Earlier this month, HBO finished airing the third and final season of The Newsroom, Aaron Sorkin’s brilliant masterpiece of a show. The entirety of the show embodied the best of Sorkin’s iconic writing style, echoing previous outings such as and especially, The West Wing. The Newsroom is different, however, rooting itself in a sociopolitical message: nobody just does the news anymore.
At the beginning of the series, the characters embarked on a mission they deemed News Night 2.0. Essentially, they revamped Atlantis Cable Media’s flagship news program to be a true news broadcast, one that asked the questions that needed asking and did not strive for “good television.” Immediately, Sorkin used News Night as a platform to bash the Tea Party and incredulous politicians. His characters introduced new debate formats, demanded accountability for political rhetoric, all while striving for transparency and honesty. There is not a news channel or anchor quite like News Night or Will McAvoy, though there certainly should be.
At times, Sorkin’s characters on The Newsroom found themselves wandering into the realm of The West Wing’s moral purity. The characters of The West Wing felt inalienable and ethically sound; they embodied the ideal vision of an administration. Sometimes that felt superficial or naive, and his newest HBO outing finds itself in similar territory at times. With that said, Sorkin’s idealist mentality is refreshing amidst a scene dominated by corruption the likes of characters in House of Cards. Often a Newsroom speech feels eerily similar to a monologue from President Josiah Bartlet or Sam Seaborn, but in a world that could use many more Sam Seaborn-like individuals, it is a welcome revelation.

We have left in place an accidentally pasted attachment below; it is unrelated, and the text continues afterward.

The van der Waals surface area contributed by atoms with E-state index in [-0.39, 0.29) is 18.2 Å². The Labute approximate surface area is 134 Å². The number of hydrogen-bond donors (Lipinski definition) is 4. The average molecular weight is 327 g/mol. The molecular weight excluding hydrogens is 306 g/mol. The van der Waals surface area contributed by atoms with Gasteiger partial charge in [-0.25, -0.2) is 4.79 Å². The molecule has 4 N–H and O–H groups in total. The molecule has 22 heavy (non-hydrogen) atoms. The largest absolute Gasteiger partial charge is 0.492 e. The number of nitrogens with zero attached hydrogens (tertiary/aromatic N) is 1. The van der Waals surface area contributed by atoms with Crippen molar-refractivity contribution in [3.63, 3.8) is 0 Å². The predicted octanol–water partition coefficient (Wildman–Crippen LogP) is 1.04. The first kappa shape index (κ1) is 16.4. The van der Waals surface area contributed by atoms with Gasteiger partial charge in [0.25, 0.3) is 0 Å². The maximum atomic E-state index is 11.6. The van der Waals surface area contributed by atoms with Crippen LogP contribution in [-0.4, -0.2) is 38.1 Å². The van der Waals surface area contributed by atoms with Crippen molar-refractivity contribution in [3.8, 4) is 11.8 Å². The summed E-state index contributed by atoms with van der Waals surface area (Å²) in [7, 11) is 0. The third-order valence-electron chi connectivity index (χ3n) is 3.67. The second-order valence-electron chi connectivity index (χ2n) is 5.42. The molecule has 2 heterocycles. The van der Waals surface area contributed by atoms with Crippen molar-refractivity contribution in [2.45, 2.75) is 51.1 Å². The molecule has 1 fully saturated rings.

The artistic decision for The Newsroom, Aaron Sorkin’s brilliant masterpiece, to utilize coverage of past events creates a Shakespearean-esque sense of dramatic irony in the series. Watching the newsroom unfold into chaos covering the Boston bombing feels surreal and unlike any other show on television. The drama is more real, the emotions too close to home, and the events as painful or alarming as the day they unfolded.
The Newsroom might very well stand as some of Sorkin’s most poignant writing. Will McAvoy will go down in television history with the same standing of Josiah Bartlet, with his quick-witted conversation style incredibly reminiscent of Mark Zuckerberg in The Social Network. The playful banter of the cast members will certainly remind audiences of Sam and Toby or Donna and Josh. It seems like all of Sorkin’s works have an invisible wire that connects them all together, likely as a result of his recognizable dialogue heavy scripts.
The Newsroom, Aaron Sorkin’s brilliant masterpiece of a show, may very well be the most exceptional HBO series of 2014, perhaps only dwarfed by the size of Game of Thrones‘ appeal. The difference, however, lies with Sorkin’s pen, as he masterfully crafts characters that pull at the audience’s heartstrings and minds, whereas Game of Thrones finds solace in their complete and utter destruction instead. When The Newsroom debuted, its first season was met with mixed response. Three years later, it has marked itself as a HBO drama worthy to stand in the ranks of its remarkable predecessors.
Review By Brett Stewart
Photo By David Sim – Flickr License